Broadcast blues

It’s unlikely that the latest Republican effort to defund NPR will succeed. But what if …

Katie Hanzlik is a news intern at SN&R.

This isn’t the first time Republican lawmakers have pushed to ban federal funding for NPR. But this time, they’re going in for the kill.

And this most recent threat to public broadcasting has inspired discussion among NPR listeners and broadcast executives in Sacramento, who now seriously ponder the question, “What if?”

Last month, the U.S. House of Representatives passed a bill by Colorado Republican Doug Lamborn that would prohibit federal dollars from going to public radio. Whether the bill will actually pass a Democrat-majority Senate and earn the president’s signature remains to be seen—but is very unlikely.

In Sacramento, though, Capital Public Radio is aware of this threat but is not immediately concerned. “We have always been conscious of the fact that it could happen someday,” general manager Rick Eytcheson explained.

CPR receives approximately 7.5 percent of its funding from federal sources, the elimination of which would be painful, Eytcheson concedes, but not crippling. “Most of our support is from listeners, who are really good at stepping up when there is a need.”

The potential gap that zero fed dollars would leave in CPR’s budget could equal more than $500,000 a year.

But Rep. Lamborn’s legislation would not only prohibit federal funding for broadcasting organizations, it also would prevent stations from paying membership dues or syndicating national radio programs.

This would be problematic for some of the most popular programs featured on many stations like CPR. NPR affiliates across the country use grants from the Corporation for Public Broadcasting, a federally funded organization, to buy national programming that they believe will be of interest to listeners, such as Car Talk and All Things Considered. Some stations use these grants to purchase programming from other sources, such as the Pacifica Foundation, which broadcasts programs like Democracy Now.

The percentage of each local station’s total budget that comes from the CPB is usually relatively small, but the impact of losing this funding could be huge. While larger stations in major cities would potentially be able to make up for the lack of federal funding with member donations, smaller community stations face a more serious threat.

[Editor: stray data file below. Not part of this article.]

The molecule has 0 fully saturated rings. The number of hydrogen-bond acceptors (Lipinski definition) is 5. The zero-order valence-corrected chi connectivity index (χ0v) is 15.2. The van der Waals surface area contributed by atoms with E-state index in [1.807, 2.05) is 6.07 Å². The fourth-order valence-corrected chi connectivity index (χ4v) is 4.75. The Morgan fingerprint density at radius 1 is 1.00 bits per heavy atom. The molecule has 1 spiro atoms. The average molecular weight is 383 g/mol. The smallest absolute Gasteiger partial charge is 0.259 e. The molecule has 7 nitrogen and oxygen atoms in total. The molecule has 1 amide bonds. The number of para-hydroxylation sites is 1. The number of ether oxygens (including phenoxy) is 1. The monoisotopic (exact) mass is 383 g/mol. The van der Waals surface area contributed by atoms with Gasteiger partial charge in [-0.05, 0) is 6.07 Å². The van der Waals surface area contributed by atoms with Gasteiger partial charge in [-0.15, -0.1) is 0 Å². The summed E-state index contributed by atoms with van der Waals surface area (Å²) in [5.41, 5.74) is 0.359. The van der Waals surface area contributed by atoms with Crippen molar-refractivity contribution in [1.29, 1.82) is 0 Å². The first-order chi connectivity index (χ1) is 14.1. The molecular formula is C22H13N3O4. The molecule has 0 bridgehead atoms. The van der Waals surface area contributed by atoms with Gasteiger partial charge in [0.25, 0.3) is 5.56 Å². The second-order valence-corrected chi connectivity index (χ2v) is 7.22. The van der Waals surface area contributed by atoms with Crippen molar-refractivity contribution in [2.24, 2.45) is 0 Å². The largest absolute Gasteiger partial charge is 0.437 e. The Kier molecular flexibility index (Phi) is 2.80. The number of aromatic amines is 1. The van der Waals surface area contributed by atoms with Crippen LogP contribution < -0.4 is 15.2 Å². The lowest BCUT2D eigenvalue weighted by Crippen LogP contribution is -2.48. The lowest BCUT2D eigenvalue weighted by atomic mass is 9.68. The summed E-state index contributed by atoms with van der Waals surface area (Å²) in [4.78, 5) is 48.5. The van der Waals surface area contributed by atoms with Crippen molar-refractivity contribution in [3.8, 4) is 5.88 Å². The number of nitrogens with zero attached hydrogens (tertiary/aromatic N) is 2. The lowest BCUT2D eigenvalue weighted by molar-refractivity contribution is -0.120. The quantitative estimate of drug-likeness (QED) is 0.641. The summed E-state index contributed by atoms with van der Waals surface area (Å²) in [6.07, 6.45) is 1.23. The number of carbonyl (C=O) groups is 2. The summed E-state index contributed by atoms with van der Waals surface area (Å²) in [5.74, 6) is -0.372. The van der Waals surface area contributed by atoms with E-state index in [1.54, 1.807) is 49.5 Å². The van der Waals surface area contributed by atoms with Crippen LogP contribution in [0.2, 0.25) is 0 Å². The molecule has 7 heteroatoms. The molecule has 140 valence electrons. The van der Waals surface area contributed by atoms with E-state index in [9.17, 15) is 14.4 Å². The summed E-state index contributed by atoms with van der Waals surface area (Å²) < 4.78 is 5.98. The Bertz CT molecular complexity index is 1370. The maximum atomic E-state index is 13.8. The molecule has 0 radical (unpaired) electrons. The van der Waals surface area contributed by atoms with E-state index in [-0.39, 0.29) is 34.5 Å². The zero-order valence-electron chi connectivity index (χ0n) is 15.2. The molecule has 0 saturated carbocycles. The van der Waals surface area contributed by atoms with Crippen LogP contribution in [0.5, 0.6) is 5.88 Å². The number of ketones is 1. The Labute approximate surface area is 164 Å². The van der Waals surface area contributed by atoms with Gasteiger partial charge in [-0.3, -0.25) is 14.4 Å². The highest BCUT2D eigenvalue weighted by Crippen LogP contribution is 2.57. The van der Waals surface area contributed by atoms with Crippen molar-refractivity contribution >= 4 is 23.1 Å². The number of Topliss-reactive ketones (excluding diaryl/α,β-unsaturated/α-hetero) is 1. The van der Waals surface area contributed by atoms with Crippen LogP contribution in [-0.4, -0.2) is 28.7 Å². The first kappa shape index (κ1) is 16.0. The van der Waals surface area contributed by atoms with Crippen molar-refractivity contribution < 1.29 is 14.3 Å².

Another local station that would have to look to their listeners for donations is Nevada City-based KVMR. A smaller station than Capital Public Radio, KVMR receives about 10 percent, or $100,000, of their budget from federal funding in the form of CPB grants. When asked how KVMR would potentially be impacted, general manager David Levin replied, “I’d hope that [programs like Democracy Now] wouldn’t be compromised, but I would be very concerned.”

KVMR also uses federal dollars to award national radio program production grants to deserving local broadcasters with programming ideas, a program that has spawned many local radio programs.

Levin, however, sympathizes with smaller stations that wouldn’t be so lucky should their funding get cut. “What [politicians] don’t understand is that, as you pass legislation that prohibits us from buying anything of syndication, Latino and Native American stations are getting penalized,” he explained.

KIDE, a tribally owned and operated community radio station in the Hoopa Valley Indian Reservation, for instance, gets more than 60 percent of their funding from the CPB.

Levin has faith, however, that passion for public broadcasting will remain strong. Despite the recession, KVMR members are contributing more, and the station continues to employ effective methods of outreach: listener guides, bumper stickers and hundreds of volunteers who “do radio from the heart.” He also cites the website 170 Million Americans as proof of the country’s continued support of public broadcasting.

So while this latest threat to public broadcasting has bolstered support for the industry, the realization of what could happen were it to lose critical funding isn’t lost on employees and the millions of loyal listeners each day.